Morocco’s strong stand for democratic values

In recent weeks, Morocco has demonstrated once again the depth of its commitment to peace, religious moderation and democracy, a commitment that makes it one of our strongest and most reliable allies – in the Middle East and North Africa, and in the world. 

First and foremost, King Mohammed VI gave yet another strong speech to millions of Moroccans at home and abroad condemning extremist ideologies and declaring that “the terrorists who operate in the name of Islam are not Muslims” and “are destined to dwell in Hell for all eternity.” The speech received broad coverage in a range of Western outlets, from the Wall Street Journal to Forbes to the BBC. And deservedly so. When was the last time we heard such strong and brave words from a Muslim leader and Commander of the Faithful, the highest Muslim authority in his nation?

{mosads}More recently, millions of Moroccans headed to the polls to vote in the second legislative elections since the 2011 reform of the country’s Constitution. After a freewheeling campaign, with real competition and a vigorous debate on the serious issues facing the country, voters chose their members of Parliament from among 6,992 provisional candidates representing 30 different political parties. Morocco’s incumbent Justice and Development Party (PJD) won a narrow victory of 125 seats to the Party of Authenticity and Modernity’s (PAM) 102.

As Americans, we tend to take free elections and smooth transitions very much for granted; but as we have seen since the Arab Spring (and before), they are not par for the course in the Middle East and North Africa, where the political process, if any, all too often involves bloodshed and preordained results. Because Morocco’s leaders, particularly King Mohammed VI, envisioned a constitutional monarchy and parliamentary democracy, the country has been on a careful, steady course to political and social liberalization for almost 20 years.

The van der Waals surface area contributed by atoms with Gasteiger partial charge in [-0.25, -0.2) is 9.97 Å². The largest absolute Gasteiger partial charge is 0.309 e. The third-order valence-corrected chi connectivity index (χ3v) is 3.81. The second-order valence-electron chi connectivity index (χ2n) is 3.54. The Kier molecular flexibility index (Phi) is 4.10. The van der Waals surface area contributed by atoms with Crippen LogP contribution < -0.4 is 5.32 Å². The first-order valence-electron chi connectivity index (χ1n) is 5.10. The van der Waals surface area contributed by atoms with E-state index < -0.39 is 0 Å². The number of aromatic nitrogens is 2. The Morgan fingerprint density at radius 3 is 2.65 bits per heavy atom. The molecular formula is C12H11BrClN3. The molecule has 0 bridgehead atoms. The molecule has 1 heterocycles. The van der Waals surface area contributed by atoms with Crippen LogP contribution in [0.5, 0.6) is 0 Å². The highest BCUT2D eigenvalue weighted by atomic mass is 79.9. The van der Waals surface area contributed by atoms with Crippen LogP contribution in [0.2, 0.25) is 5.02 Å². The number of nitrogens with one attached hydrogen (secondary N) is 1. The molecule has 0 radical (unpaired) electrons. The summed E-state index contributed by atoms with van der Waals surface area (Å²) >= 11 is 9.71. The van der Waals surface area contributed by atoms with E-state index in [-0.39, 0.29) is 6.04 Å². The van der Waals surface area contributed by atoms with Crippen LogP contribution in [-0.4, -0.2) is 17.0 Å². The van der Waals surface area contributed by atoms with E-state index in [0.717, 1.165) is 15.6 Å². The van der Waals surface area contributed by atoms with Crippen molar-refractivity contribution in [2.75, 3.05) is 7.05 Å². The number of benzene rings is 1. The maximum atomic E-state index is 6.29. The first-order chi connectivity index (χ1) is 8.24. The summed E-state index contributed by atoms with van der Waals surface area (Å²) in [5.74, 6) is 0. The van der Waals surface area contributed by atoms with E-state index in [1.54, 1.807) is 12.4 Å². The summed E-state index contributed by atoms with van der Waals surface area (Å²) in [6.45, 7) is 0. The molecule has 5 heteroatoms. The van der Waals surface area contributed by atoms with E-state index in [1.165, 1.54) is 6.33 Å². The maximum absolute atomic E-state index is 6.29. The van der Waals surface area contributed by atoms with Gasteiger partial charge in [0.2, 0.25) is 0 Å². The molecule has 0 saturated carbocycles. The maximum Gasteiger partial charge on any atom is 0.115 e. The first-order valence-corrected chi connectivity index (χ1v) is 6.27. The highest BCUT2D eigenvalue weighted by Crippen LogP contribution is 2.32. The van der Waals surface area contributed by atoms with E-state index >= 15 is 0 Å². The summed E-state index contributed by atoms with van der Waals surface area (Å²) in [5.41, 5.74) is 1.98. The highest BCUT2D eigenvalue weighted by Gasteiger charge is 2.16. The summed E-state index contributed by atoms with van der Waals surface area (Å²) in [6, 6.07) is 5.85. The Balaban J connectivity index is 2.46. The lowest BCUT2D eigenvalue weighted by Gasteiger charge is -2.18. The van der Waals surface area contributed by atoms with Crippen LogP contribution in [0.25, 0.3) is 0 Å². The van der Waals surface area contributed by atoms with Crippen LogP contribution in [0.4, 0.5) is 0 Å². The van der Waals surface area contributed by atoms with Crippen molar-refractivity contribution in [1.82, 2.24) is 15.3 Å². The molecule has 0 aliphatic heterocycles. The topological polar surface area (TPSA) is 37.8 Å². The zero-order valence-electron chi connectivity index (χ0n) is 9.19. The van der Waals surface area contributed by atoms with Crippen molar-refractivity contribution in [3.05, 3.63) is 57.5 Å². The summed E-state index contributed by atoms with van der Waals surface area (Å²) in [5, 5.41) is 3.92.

And the King is just as vehement about the ideals that must underpin any democratic government as he is about the scourge of terrorism. In his welcoming speech to the new legislature a week after the elections, he did not mince words, reminding the newly elected Parliamentarians that “true commitment to political and party principles means one should put the citizen above all other considerations … making those promises prevail over any party or personal interests.” He noted that government efficiency is “a yardstick of a nation’s progress,” and insisted that “Administrative reform requires a change of attitudes and mindset as well as quality laws in order to have effective state agencies that serve the citizen.” He lamented the “long and complex judicial procedures” and “long delays in delivering administrative documents” and decried the fact that “when dealing with state agencies, citizens face a wide range of difficulties, be it in terms of reception, communication or the processing of files and documents – so much so that in the citizen’s mind, this has come to resemble an obstacle course.”

Significantly, the King gave special emphasis to “widespread administrative issues” that impede the implementation of Morocco’s 2004 Family Law reform – one of the foundations of his progressive vision – which granted women equal rights in marriage, divorce, and inheritance. 

The U.S. must fully recognize, celebrate, embrace and, most importantly, support Morocco’s slow and steady, yet remarkable and unwavering democratic journey.

Edward M. Gabriel, former US Ambassador to Morocco, advises the Kingdom of Morocco. For more information, please visit the Department of Justice in Washington, D.C. 


The views expressed by authors are their own and not the views of The Hill. 

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